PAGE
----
As part of the short course, the Centre hosted the Flemish Delegation to Southern Africa. The delegation was led by the Flemish Minister-President Hon Geert Bourgeois and Dr Geraldine Reymenants, General Representative of the Government of Flanders. Also present were representatives from the University of Pretoria: Prof Tiniyiko Maluleke (Special Advisor to the Vice-Chancellor of the University of Pretoria), Prof Andre Boraine (Dean, Faculty of Law, University of Pretoria) and Mr Norman Taku (Assistant Director, Centre for Human Rights).

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pdfDownload the lecture by Hon Minister-President Geert Bourgeois

 The Centre for Human Rights, Faculty of Law, University of Pretoria, takes note of media reports and images circulating on social media, suggesting that the Deputy Minister of Higher Education, Mduduzi Manana, has been involved in a case of assaulting a woman in a public place (restaurant) over the weekend.

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The 9th Nelson Mandela World Human Rights Moot Court Competition concluded with the final round on 21 July 2017 at the Palais des Nations in geneva, Switzerland.

  • The winning team of the 9th Nelson Mandela World Human Rights Moot Court Competition is the team that argued the case for the Applicant / Respondent, with 79.5%
    The winning team from St Thomas University, Canada was represented by Abbie LeBlanc and Navy Vezina.
     
  • The runner-up team of the 9th Nelson Mandela World Human Rights Moot Court Competition is the team that argued the case for the Applicant / Respondent, with 77.67 %.
    The runner-up team from University of buenos Aires, Argenitina was represented by Carolina Lisandro Elias and Tomas Maria Ainchill.

The 9th Nelson Mandela World Human Rights Moot Court Competition is currently underway at the Palais des Nations, United Nations Geneva headquarters. After the submission of written memorials, 36 teams from 23 countries coming from the 5 United Nations regions progressed to the pre-final rounds that are held annually in the human rights capital of the world.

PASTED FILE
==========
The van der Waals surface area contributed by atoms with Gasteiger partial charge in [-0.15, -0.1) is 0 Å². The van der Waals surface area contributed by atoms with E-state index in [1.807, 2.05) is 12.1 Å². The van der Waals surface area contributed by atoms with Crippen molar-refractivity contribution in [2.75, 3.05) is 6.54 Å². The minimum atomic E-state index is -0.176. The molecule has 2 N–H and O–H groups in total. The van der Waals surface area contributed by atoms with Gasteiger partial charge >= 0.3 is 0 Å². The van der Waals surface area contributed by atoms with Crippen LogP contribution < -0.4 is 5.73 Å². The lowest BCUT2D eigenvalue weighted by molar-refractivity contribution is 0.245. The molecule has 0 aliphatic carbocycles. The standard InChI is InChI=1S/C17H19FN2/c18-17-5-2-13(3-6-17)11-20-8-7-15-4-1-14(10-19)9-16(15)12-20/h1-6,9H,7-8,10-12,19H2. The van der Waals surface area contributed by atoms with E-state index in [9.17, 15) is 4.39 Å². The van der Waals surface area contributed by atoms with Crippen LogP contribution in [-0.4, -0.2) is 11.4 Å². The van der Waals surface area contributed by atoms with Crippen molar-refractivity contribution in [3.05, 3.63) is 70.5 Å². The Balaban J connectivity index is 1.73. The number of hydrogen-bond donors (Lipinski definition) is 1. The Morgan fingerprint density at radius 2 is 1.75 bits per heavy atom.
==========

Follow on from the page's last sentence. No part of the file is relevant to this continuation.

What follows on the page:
The Centre for Human Rights, University of Pretoria is among four other universities across the world working with Amnesty International on its cutting-edge volunteer project Digital Verification Corps (DVC). Coordinated by Sam Dubberley, the DVC was created to equip students to subsequently support the work of Amnesty International’s researchers, who are often confronted with overwhelming volumes of unverified social media content in connection with some form of human rights abuse.  

3 December 2016 marked the 24th anniversary of the International Day of Persons with Disabilities. Currently, around one billion people live with a disability, making up 15% of the world’s total population.

The Open Society Foundation (OSF) supports the implementation of Disability Rights education in selected law faculties in Africa. In pursuance of this vision, the Centre for Human Rights (CHR), Faculty of Law, University of Pretoria in collaboration with the Disability Unit, embarked upon a support visit to the University of Zambia (UNZA) in efforts to advance inclusive policies and practices.

The Vera Chirwa Human Rights award recognises the outstanding professional achievements of a graduate of the HRDA Masters programme, and one who epitomises the true African human rights lawyer. They would have made a significant contribution to human rights promotion and protection in Africa; they would have demonstrated a courageous and unwavering commitment to improving the lives of people in Africa; and their achievements will bear the hallmarks of dynamism, originality, and a pioneering spirit.

On the eve of International Human Rights Day, the Centre for Human Rights held its annual graduation ceremony. This year’s event, which took place on 9 December 2016, was very special for a number of reasons.

The first reason is that the first graduates of the first fully-fledged hybrid Master’s programme presented by the Centre received their degrees at this Ceremony.  This Master’s programme, focusing on “Sexual and Reproductive Rights in Africa”, brings together students from all across the continent in a combination of on-line and on-campus teaching and learning.

In a recent Colloquium of graduates of the Centre for Human Rights, participants agreed that the greatest challenges for human rights in Africa lie in the effective implementation of rights, and the independent functioning of institutions. This event, which took place on 8 December 2016, brought together some hundred current Centre Master’s students and graduates of its various programmes under the theme “How far have we come; where do we go from here?”

The African Disability Rights Yearbook (ADRY) is calling for papers for consideration for publication in 2017.

pdfDownload the 2017 ADRY Call for Papers